A groundbreaking book about how technological advances in genomics and the extraction of ancient DNA have profoundly changed our understanding of human prehistory while resolving many long-standing controversies. Massive technological innovations now allow scientists to extract and analyze ancient DNA as never before, and it has become clear--in part from David Reich's own A groundbreaking book about how technological advances in genomics and the extraction of ancient DNA have profoundly changed our understanding of human prehistory while resolving many long-standing controversies. Massive technological innovations now allow scientists to extract and analyze ancient DNA as never before, and it has become clear--in part from David Reich's own contributions to the field--that genomics is as important a means of understanding the human past as archeology, linguistics, and the written word. Now, in The New Science of the Human Past, Reich describes with unprecedented clarity just how the human genome provides not only all the information that a fertilized human egg needs to develop but also contains within it the history of our species. He delineates how the Genomic Revolution and ancient DNA are transforming our understanding of our own lineage as modern humans; how genomics deconstructs the idea that there are no biologically meaningful differences among human populations (though without adherence to pernicious racist hierarchies); and how DNA studies reveal the deep history of human inequality--among different populations, between the sexes, and among individuals within a population.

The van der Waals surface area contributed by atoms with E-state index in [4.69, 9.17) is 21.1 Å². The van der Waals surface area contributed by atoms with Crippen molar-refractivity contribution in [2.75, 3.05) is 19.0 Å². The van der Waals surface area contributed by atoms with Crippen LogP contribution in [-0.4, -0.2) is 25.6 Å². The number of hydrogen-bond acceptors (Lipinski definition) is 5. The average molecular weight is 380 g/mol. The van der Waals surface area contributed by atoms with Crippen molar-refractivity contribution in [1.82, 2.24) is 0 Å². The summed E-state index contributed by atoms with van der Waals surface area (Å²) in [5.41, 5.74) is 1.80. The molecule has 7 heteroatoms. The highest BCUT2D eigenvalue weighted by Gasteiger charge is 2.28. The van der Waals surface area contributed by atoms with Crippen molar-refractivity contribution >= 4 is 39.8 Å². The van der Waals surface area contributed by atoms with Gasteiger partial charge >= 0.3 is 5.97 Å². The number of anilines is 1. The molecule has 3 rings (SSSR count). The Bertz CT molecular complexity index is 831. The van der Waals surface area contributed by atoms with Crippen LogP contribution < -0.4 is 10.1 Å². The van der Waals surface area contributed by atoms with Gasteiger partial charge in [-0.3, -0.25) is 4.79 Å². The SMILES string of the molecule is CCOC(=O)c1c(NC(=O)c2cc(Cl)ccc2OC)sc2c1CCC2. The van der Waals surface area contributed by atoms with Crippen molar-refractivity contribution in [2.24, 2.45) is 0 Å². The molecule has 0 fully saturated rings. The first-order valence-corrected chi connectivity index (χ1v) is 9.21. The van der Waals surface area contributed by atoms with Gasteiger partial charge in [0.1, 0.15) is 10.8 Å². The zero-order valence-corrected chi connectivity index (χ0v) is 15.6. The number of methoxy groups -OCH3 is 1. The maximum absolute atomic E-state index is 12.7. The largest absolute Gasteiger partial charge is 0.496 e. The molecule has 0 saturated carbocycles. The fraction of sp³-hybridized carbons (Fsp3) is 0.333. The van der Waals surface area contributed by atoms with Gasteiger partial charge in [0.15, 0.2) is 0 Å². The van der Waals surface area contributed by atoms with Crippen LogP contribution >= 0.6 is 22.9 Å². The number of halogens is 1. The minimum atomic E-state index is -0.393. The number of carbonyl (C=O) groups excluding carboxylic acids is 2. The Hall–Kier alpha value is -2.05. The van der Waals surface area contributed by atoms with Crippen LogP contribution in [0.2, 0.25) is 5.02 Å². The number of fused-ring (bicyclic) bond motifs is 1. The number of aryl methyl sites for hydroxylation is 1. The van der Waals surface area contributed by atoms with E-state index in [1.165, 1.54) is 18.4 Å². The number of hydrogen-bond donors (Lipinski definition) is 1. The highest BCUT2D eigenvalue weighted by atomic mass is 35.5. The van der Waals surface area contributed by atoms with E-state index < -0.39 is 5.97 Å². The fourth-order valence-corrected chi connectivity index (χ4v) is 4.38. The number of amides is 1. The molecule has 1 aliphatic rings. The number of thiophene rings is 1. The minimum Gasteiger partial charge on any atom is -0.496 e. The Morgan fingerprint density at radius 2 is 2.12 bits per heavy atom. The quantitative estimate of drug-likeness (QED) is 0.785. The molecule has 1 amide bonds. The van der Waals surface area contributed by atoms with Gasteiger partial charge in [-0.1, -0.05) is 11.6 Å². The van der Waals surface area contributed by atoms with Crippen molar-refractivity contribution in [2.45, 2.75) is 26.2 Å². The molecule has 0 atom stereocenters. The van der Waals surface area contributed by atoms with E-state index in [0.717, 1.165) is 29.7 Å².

I WANT TO READ THIS
4.1/5

The Gene: An Intimate History by Siddhartha Mukherjee